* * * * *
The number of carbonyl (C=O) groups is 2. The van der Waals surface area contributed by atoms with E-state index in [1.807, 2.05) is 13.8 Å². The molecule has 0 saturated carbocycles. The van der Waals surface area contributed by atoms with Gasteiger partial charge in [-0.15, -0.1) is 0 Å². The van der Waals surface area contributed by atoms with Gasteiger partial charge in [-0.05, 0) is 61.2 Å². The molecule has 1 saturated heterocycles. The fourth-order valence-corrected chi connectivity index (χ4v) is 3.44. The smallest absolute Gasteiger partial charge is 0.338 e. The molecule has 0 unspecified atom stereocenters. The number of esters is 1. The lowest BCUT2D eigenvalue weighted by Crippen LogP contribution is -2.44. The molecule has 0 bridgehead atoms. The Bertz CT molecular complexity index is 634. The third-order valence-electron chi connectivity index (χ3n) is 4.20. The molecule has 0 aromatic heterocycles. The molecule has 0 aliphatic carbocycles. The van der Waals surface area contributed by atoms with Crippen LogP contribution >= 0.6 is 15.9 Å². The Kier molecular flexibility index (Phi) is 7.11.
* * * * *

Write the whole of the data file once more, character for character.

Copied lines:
The number of carbonyl (C=O) groups is 2. The van der Waals surface area contributed by atoms with E-state index in [1.807, 2.05) is 13.8 Å². The molecule has 0 saturated carbocycles. The van der Waals surface area contributed by atoms with Gasteiger partial charge in [-0.15, -0.1) is 0 Å². The van der Waals surface area contributed by atoms with Gasteiger partial charge in [-0.05, 0) is 61.2 Å². The molecule has 1 saturated heterocycles. The fourth-order valence-corrected chi connectivity index (χ4v) is 3.44. The smallest absolute Gasteiger partial charge is 0.338 e. The molecule has 0 unspecified atom stereocenters. The number of esters is 1. The lowest BCUT2D eigenvalue weighted by Crippen LogP contribution is -2.44. The molecule has 0 bridgehead atoms. The Bertz CT molecular complexity index is 634. The third-order valence-electron chi connectivity index (χ3n) is 4.20. The molecule has 0 aromatic heterocycles. The molecule has 0 aliphatic carbocycles. The van der Waals surface area contributed by atoms with Crippen LogP contribution >= 0.6 is 15.9 Å². The Kier molecular flexibility index (Phi) is 7.11.